The inhabitants of the Guinea-Bissau area have certainly been under the influence of several demographic events since prehistorical times, as a result of migratory movements, trade networks and consecutive invasions. The first recorded influx of ethnically defined groups is the arrival of Fulbe people in the 8th century AD, from a Central African epicenter . First contact with the North African Berbers dates back to at least the 9th century, and was repeated in the 11th century when, pushed by the Omníades, these people came to occupy the vicinity of Senegal . The economic shift in the Sahel allowed more centralized states to form (namely the "Black Kingdoms" in the period between the 8th and 16th centuries, ), linked by a trading corridor reaching from Mauritania to Niger . In the following centuries pastoral Fulbe arrived again slowly but en masse, together with the Mandenka, and became the most prevalent people in Guinea-Bissau territory. Oral tradition also states that the Djola people – Felupe-Djola, Baiote and possibly Beafada – came from Sudan in the 15th-16th centuries . As for the Balanta, Sudanese or Bantu affinities may argue for their cultural and phenotypic aspects. Though research on the background of the Nalú is less advanced, Teixeira da Mota  considers them to be the autochthonous people of the region. The same author identifies Bijagós as a separated branch of Djola or relatives of Papel and Nalú. The main ethnic groups now present in Guinea-Bissau (Figure 1; see Additional file 1) were already settled in the region in the 15th century, at the time of arrival of the Portuguese. With the establishment of the Atlantic slave trade the region experienced an input of Europeans, in their vast majority males, whose genetic imprint is undetermined. Many of the ethnic barriers were brought down, in particular the endogamic practices, promoting an intense cultural contact and higher levels of admixture between groups than before.
The present study intends to characterize the paternal genetic pool of Guineans, focusing on their ethnic affiliation, by the use of binary markers and microsatellites on the non-recombining region of the Y chromosome (NRY). Our sample (n = 282) extends significantly the Y-chromosomal coverage of West African populations (Senegal , Gambia/Senegal Wolof and Mandenka , Mali  and Dogon , Burkina-Faso [1, 26], Ghana Ewe, Ga and Fante ) both in size and number of surveyed ethnic groups. The unique features of the Y chromosome system, namely its haploid and non-recombining nature and paternal inheritance, provide an opportunity to evaluate the temporal and spatial aspects of population movements, in the light of the available non-genetic evidence.
Results and discussion
Y chromosome haplogroup variation
The fairly homogeneous paternal structure of Guinea-Bissau (D = 0.470, sd 0.033), is not surprising given the general landscape of sub-Saharan low Y-chromosomal haplogroup diversity [2, 27] and its reported east-to-west decline along a Central African corridor . Responsibility for the low diversity is attributed to the highly frequent E3a*-M2 and E1*-M33 lineages (72.0% and 15.6%, respectively) that are shared among all ethnic clusters (Figure 2). In our dataset the Mandenka harbor the highest frequency (82.2%) of the E3a*-M2 paragroup, fitting the context of its closest neighbors (~80% in Senegalese  and Gambia/Senegal Mandinka ). The lack of diversity of West African Y chromosomes together with the predominance of E3a*-M2 lineages (assuming a frequency peak only equivalent to that in Central Africa; Figure 3) reinforces its link to agricultural expansion [3, 4, 19, 20] and hint at the existence of a large local center of cultivation [14–16, 18, 29]. We hypothesized that the newly adopted lifestyle created conditions for major demographic growth, obscuring earlier patterns of lineages. Alternatively, a moderate farming expansion may have occurred on a background of reduced diversity, following the 5.5 kya savanna retreat  or the malarial epidemic episodes which were an outcome of pastoral habits .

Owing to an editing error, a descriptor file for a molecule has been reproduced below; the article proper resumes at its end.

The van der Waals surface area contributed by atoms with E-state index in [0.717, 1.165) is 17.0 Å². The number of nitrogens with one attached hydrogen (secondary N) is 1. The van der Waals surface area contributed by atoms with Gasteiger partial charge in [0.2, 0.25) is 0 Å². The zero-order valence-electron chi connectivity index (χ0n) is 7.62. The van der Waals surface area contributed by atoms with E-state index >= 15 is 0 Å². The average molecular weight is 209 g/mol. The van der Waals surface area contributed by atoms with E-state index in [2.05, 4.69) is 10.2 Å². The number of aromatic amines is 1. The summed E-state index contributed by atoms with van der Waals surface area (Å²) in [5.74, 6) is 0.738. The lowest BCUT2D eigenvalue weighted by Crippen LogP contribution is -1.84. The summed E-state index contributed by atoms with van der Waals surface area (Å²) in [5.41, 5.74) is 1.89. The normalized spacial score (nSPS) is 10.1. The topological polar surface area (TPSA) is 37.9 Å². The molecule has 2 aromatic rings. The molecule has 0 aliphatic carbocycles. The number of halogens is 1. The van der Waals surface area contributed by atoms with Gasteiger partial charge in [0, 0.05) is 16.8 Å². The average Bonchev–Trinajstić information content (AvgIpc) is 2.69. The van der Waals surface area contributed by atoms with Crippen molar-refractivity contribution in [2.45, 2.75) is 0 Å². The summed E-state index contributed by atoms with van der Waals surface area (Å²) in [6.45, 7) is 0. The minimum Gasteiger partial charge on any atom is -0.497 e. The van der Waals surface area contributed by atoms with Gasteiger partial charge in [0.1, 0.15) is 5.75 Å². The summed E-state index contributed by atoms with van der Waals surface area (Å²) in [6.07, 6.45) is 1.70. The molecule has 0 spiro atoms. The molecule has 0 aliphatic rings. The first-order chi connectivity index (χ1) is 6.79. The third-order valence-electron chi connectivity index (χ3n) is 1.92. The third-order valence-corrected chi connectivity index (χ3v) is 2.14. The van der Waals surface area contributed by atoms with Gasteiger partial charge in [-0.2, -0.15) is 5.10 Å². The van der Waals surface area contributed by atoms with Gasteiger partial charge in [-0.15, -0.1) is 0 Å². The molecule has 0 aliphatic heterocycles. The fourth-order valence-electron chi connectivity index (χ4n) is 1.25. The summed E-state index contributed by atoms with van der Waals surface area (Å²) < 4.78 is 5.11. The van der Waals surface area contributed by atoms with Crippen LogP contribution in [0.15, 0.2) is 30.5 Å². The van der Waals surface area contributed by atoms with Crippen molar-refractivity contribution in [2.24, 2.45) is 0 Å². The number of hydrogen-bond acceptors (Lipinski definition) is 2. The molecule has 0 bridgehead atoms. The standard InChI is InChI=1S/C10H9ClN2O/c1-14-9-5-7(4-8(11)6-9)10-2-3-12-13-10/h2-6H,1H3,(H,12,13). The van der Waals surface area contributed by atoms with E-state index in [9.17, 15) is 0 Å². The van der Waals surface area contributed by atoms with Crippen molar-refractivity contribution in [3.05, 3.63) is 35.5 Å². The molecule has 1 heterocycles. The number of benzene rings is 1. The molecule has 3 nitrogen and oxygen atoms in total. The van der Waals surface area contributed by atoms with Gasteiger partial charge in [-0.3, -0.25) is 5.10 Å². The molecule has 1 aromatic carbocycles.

The lifestyle transition in West Africa was most likely promoted by people other than the Bantu, as no relevant westwards migrations of these people are reported and none or few Bantu languages are found in the area today. In fact, the West African center may date earlier than that documented for Central Africa and may have acted as a western source of knowledge [14–16]. Based on the high frequency and microsatellite diversity of E3a*-M2 in the Mandenka and Balanta (Figure 2; see Additional file 2), we suggest that these people may have experienced a particular benefit from food production. If so, this might associate their ancestors with the people who implemented the farming habits in the Guinea-Bissau area. The Mandenka are physically and culturally descendants of the Mande, protagonists of agricultural population expansions in Niger/Mali/Burkina-Faso region  and rulers of the West African Black Empires, based on trade and agriculture. For the Balanta, the cultural and physical affinities with Bantu suggest a common origin at the end of the Pleistocene , so it may be that different peoples jointly learnt the agricultural techniques. The E3a7-M191 lineages of one Fulbe and two Mandenka individuals of Guinea-Bissau are undoubtedly representatives of a Central African lineage that followed a trajectory to the west [2, 3, 5, 32].